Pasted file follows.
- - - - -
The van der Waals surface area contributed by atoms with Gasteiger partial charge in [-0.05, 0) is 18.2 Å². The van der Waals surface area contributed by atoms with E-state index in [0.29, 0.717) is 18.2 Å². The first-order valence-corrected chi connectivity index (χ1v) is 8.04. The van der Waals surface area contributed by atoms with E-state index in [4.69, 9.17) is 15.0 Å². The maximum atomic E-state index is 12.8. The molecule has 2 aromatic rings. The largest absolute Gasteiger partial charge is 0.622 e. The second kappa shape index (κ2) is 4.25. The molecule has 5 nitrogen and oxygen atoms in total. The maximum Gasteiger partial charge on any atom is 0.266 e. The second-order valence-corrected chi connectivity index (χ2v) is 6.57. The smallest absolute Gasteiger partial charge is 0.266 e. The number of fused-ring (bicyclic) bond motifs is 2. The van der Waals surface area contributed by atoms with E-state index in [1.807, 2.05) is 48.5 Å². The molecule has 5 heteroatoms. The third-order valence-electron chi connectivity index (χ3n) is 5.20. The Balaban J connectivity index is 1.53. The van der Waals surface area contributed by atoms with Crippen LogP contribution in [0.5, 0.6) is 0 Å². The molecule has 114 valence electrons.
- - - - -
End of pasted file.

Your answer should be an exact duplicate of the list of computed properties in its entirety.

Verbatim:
The van der Waals surface area contributed by atoms with Gasteiger partial charge in [-0.05, 0) is 18.2 Å². The van der Waals surface area contributed by atoms with E-state index in [0.29, 0.717) is 18.2 Å². The first-order valence-corrected chi connectivity index (χ1v) is 8.04. The van der Waals surface area contributed by atoms with E-state index in [4.69, 9.17) is 15.0 Å². The maximum atomic E-state index is 12.8. The molecule has 2 aromatic rings. The largest absolute Gasteiger partial charge is 0.622 e. The second kappa shape index (κ2) is 4.25. The molecule has 5 nitrogen and oxygen atoms in total. The maximum Gasteiger partial charge on any atom is 0.266 e. The second-order valence-corrected chi connectivity index (χ2v) is 6.57. The smallest absolute Gasteiger partial charge is 0.266 e. The number of fused-ring (bicyclic) bond motifs is 2. The van der Waals surface area contributed by atoms with E-state index in [1.807, 2.05) is 48.5 Å². The molecule has 5 heteroatoms. The third-order valence-electron chi connectivity index (χ3n) is 5.20. The Balaban J connectivity index is 1.53. The van der Waals surface area contributed by atoms with Crippen LogP contribution in [0.5, 0.6) is 0 Å². The molecule has 114 valence electrons.